by Melanie Bromley | Thu., Oct. 18, 2018 3:00 AM
There was a time when Lily Allen seemed to have it all.
She was 21 when she first burst onto the music scene. Brimming with talent, confidence and a F-You attitude, she was a pop fan's dream. Sure, there were the occasional headlines about her party-loving antics that accompanied her rise up the charts, but it was nothing we hadn't come to expect from other celebrities who got famous fast; they live fast as well.
But then after three albums, Allen disappeared. She got married, had children, dabbled in a clothing business and seemed to shun the attention she once basked in. You'd be forgiven for thinking she had chosen domestic bliss over chart domination. And who could blame her? After a string of successful hits, she now had two beautiful baby girls and a handsome husband.
But now, thanks to her explosive new memoir, My Thoughts Exactly, we know that Lily's life was anything but pretty. In her new book she rips away any preconceptions you might have about the glamorous side of fame. With each chapter comes a slew of jaw-dropping revelations, from hiring female escorts as a way to numb the pain of her failing marriage to battling postpartum depression and abusing drink and drugs. Things got so bad at one point, that Chris Martin and Gwyneth Paltrow were forced to do an intervention.
Alongside the explosive confessions, there is an inordinate amount of pain, whether from her own experience of what she says was sexual assault, to being stalked and, in what might be the most heartbreaking of stories, the devastating still birth of her first child, George—a son who will be forever immortalized as the book is partially dedicated to him.
Thankfully, her life is a lot different now. Of course, some of the pain still remains, but the secrets are no longer hidden. She's got a new album out, No Shame, and she's back on the road, touring across America. In an exclusive interview, E! News sat down with Lily to discover what it feels like to come out the other side.
E!: You seem to lay everything out in this book, escorts, dealing with post-partum depression, drugs, a failed married, bulimia …the list goes on. Can you honestly say, as your new album title suggests, that you feel no shame?
Lily I'm 33 now and I feel like I'm very much entering a new chapter in my life, but it's been quite difficult to go into that chapter without putting some stuff to bed. Not so much here in America but in England I'm featured quite heavily in the tabloid papers and people have got an opinion of me and it's not necessarily accurate. I felt like in order to move into this new period of my life I needed to just let everyone know what's up….I wrote the book in a period of time where my marriage had fallen apart. Most of the friends I had were his [her ex-husband, Sam Cooper, whom she was married to from 2011 to 2016] friends and so I became isolated. I didn't really have that many people to talk to. The book sort of became my friend.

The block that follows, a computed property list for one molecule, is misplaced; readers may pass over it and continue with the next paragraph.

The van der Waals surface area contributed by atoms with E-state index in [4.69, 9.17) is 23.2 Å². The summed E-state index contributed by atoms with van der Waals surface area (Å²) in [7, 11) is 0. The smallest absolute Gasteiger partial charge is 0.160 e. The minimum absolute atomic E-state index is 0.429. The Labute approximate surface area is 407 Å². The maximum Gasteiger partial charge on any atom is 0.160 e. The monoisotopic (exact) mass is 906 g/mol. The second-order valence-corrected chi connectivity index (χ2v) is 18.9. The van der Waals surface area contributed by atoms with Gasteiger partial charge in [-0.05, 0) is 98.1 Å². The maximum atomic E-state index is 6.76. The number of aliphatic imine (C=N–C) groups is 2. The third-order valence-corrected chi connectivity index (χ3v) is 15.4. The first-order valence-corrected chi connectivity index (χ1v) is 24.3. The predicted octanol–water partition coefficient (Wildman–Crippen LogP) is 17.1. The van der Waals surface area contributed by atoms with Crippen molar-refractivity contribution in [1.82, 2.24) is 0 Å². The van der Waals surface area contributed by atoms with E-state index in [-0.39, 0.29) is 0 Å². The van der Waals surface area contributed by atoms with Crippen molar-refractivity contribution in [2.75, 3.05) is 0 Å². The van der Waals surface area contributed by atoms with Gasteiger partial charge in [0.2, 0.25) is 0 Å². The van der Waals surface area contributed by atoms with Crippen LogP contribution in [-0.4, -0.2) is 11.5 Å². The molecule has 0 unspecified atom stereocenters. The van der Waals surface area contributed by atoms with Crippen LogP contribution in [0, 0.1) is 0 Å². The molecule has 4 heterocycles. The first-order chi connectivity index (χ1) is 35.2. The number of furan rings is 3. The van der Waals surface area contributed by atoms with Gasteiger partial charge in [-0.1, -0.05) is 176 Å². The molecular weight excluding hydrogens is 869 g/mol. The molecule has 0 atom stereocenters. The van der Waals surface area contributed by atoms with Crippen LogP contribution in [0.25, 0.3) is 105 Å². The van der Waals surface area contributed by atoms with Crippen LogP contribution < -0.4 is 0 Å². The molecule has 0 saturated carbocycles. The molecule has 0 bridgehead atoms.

Bertrand Rindoff Petroff/Getty Images
E!: There is a lot of drinking and doing drugs in the book. When I came to interview you today, I saw a picture of Mac Miller on the wall [like Allen, Mac was signed to Warner Bros.]. You also knew Amy Winehouse…do you realize how lucky you are? With the lifestyle you were leading, things could have turned out so differently.
Lily: I do feel that. I've got a legal dispute going on right now with a newspaper and the lawyers came over with every single newspaper story written about me. As I was reading, I thought, "Wow, they were so horrible to you and you were like a child." Like 'How did you sort of survive that?" It was extreme bullying on a national scale. I look back at those times and think, "Well done for coming out the other side."
E!: In the book you also detail a time when Chris Martin and Gwyneth Paltrow did an intervention on you. You had been to Kate Hudson's Halloween party …explain the rest of that story.
Lily: I was very, very drunk and I headbutted something behind Orlando Bloom and knocked myself out. Then Chris Martin, who is a friend of mine, and Gwyneth, who is a close friend of my mom, drove me home. He [Chris] left a post-it note on my fridge just saying, "Give me a call tomorrow." I did. We went for lunch and he said, "I don't think you're in a great place right now, Lilly, are you? Here's the number of someone that can help." They [Chris and Gwyneth] are great people. I'm very grateful for them to have been so thoughtful.
E!: Did their advice help?
E!: Have you spoken to him since the book came out?
Lily: I haven't, actually. Maybe I'll text him.
E!: One of the chapters in the book details how you believe you have been sexually assaulted by a record industry executive. Why did you decide not to name him?
Lily: I do name him to my friends and family. When I wrote the book, his name was in it. It's when it came back from the lawyers that it wasn't.
E!: Have you heard from that person since the book came out?
E!: Do you think your experiences will help other women in the music industry?
Lily: I would like to think so. I'm a big advocate for talking about things but I guess the fact that I can't name him here in this conversation is indicative of the fact we are oppressed in some way. I can't talk about my experiences without thinking I might get sued. It's a pretty crazy world to live in.
E!: Have there been any personal repercussions from talking about your own personal #MeToo experience?
Julien M. Hekimian/Getty Image